A New York Times article on the front page of the real estate section exploring where young families in New York City are moving cites Social Explorer's Andrew Beveridge on the demographic shifts. In "New York's New Strollervilles," reporter Stefanos Chen looks into the "unassuming neighborhoods, mostly outside of Manhattan, where new and growing families are putting down roots — or at least seeking respite from runaway housing prices in more expensive areas."
Chen writes of the forces behind the changes:
“The prices have gone crazy, that’s what happened,” said Andrew A. Beveridge, a sociology professor at Queens College and the president of Social Explorer, a research firm that analyzed the data. As bargain hunters spread farther along mass transit routes, they find comparatively cheaper housing, but push prices higher in the process. Crown Heights is an example of what can happen when word of affordable housing spreads: Prices soar, and the next wave of buyers, including new families, has to look elsewhere.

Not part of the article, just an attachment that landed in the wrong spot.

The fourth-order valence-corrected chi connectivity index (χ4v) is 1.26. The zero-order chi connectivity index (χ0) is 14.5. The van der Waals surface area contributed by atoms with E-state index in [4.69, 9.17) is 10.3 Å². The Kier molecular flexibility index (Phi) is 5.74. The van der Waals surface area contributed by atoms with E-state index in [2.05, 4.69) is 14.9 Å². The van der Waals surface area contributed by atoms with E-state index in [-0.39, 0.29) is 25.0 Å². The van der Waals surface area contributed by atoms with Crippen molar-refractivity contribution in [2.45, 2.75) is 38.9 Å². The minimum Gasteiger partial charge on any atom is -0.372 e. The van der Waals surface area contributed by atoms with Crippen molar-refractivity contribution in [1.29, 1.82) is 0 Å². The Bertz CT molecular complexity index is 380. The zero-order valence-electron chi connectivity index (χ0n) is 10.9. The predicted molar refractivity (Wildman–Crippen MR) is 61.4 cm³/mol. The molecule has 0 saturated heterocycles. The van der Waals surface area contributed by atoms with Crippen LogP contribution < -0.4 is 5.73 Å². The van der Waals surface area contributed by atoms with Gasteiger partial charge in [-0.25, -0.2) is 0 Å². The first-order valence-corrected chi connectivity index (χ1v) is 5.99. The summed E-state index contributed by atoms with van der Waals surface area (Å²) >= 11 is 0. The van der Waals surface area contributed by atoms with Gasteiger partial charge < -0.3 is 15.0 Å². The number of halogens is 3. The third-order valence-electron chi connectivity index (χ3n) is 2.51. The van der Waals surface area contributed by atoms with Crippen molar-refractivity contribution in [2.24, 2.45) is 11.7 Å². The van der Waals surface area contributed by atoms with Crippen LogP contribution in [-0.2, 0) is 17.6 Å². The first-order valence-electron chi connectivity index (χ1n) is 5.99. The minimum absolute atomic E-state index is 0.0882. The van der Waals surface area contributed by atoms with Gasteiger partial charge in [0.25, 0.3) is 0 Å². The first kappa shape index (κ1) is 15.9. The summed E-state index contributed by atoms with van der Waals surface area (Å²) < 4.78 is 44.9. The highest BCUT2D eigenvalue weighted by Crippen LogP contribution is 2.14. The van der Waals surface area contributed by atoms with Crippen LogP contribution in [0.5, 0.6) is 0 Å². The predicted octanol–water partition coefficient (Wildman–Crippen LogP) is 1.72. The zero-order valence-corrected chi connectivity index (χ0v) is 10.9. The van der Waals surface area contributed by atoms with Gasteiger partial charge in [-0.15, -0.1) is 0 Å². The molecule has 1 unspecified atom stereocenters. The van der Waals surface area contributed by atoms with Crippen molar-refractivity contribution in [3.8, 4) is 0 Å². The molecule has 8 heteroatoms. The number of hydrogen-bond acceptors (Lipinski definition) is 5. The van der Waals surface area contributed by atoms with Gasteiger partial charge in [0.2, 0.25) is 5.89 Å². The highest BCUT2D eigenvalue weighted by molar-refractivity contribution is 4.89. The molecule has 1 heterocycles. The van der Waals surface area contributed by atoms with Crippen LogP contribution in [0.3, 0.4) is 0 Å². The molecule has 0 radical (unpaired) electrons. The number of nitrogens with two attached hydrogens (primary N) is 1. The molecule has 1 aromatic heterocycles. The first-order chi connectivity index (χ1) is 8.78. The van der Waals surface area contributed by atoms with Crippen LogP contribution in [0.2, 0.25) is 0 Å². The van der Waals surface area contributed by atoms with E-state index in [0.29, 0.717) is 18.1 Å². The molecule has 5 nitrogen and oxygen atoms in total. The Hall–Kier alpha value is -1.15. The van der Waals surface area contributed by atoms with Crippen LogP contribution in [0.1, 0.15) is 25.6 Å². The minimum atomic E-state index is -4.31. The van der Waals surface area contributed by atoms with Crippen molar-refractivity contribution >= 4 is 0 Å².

Affordability is not the only factor that influences the shifting birthrate, Dr. Beveridge said. In Borough Park, for instance, the consistently high birthrate can be partially attributed to the large Hasidic community, whose members tend to have more children. But there is also evidence that families getting priced out of wealthier areas are leading the shift.
The article also includes a detailed list of birthrates and housing pricees in New York City neighborhoods with data from Social Explorer and other sources.
Click here to read the full article.